Thursday, March 21, 2013

Jurassic Park is just such an incredible well-lit film, oh my god.

When the crew sees the baby raptor being born, Spielberg takes us from this really warm moment under the heat lamp:


To Ian Malcolm leaning on a desk, with a bright white lamp as a spotlight insisting that we really pay attention - in this spotlit set-up he delivers the most important line of the film, "Life finds a way."


To Dr. Grant, frightened, hit with an alarming noirish backlight as he realizes he's holding a velociraptor.


Three really evocative lighting schemes within the same scene, totally diagetic and effortlessly communicative.

Absolute masterwork.




7 comments:

  1. The technique used in the third picture is called "reverse key-lighting".

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    1. I never noticed how often Spielberg employs it in JP, he always motivates it within the scene but skirts damn close to pure expressionist lighting at points.

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  2. oh god please do a whole in-depth thing on Jurassic Park I know I don't deserve it but please

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  3. ditto Rick haha. It's always fun to find the formalist candy in the escapist-entertainment grass; and there's so much of it in Spielberg. Something that even his most ardent detractors should recognize, although they often don't. Another pleasing anachronism he brings to the blockbuster template: a fondness for naturalistic acting and mise en scene (see CE3K particularly, I think it was Dreyfuss who said he could direct a documentary film about suburbia with just as much passion as a sci-fi spectacle; hell, maybe he did - & then just combined them into the same movie).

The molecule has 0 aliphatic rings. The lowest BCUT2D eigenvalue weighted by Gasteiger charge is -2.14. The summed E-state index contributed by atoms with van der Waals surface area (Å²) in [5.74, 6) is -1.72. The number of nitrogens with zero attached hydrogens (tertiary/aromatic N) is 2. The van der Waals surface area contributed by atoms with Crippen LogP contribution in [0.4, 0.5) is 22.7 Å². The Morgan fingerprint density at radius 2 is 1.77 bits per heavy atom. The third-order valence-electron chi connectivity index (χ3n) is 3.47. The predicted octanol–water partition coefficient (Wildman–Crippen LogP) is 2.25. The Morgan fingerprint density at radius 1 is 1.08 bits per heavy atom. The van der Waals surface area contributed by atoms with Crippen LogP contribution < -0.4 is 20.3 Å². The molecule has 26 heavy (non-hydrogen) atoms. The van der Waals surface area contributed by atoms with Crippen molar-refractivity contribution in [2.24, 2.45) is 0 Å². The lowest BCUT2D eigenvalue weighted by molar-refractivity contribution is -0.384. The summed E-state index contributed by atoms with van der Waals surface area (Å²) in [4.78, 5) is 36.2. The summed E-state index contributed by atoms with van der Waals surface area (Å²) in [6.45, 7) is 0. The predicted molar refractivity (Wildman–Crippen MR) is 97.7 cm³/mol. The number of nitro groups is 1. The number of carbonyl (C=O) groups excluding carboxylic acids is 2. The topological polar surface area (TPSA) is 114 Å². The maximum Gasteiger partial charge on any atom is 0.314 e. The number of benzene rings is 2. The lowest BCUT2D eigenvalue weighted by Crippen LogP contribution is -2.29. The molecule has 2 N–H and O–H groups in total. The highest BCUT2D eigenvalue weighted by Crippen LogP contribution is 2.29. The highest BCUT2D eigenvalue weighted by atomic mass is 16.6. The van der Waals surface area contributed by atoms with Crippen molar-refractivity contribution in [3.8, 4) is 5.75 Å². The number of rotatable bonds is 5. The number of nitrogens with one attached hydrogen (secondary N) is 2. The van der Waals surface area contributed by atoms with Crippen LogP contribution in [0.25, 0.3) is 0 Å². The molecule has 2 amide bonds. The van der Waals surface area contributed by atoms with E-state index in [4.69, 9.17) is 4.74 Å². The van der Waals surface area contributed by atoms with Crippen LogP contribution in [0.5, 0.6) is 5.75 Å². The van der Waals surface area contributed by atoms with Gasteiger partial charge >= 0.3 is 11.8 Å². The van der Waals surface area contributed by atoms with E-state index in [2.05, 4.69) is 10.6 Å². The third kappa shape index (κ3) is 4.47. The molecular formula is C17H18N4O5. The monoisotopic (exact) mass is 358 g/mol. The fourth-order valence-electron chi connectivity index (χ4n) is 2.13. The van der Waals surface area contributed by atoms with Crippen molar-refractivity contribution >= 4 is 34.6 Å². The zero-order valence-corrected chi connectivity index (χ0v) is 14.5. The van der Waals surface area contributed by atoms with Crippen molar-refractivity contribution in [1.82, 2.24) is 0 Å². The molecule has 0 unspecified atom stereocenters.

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  4. Also, how can I see your film? The link on the sidebar no longer works.

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  5. Youtube pulled it? Damn. I dunno, maybe I'll re-up. Keep ya eyes peeled on the sidebar.

    The naturalism in Spielberg's works is a very overlooked element of their success - compare the background workers in JP with those in Westworld's. Spielberg's always seem to have a story on their face. I don't know how he does it.

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  6. Agreed. Star Wars is the same way, even though it's in many ways a live-action cartoon, the sets and extras feel so lived-in/alive (even those an anonymous storm troopers have room for casual shop talk before Obi-Wan distracts them). That's one reason I feel these films may belong more with the New Hollywood films they put out of business than the CGI surface-oriented blockbusters they helped spawn.

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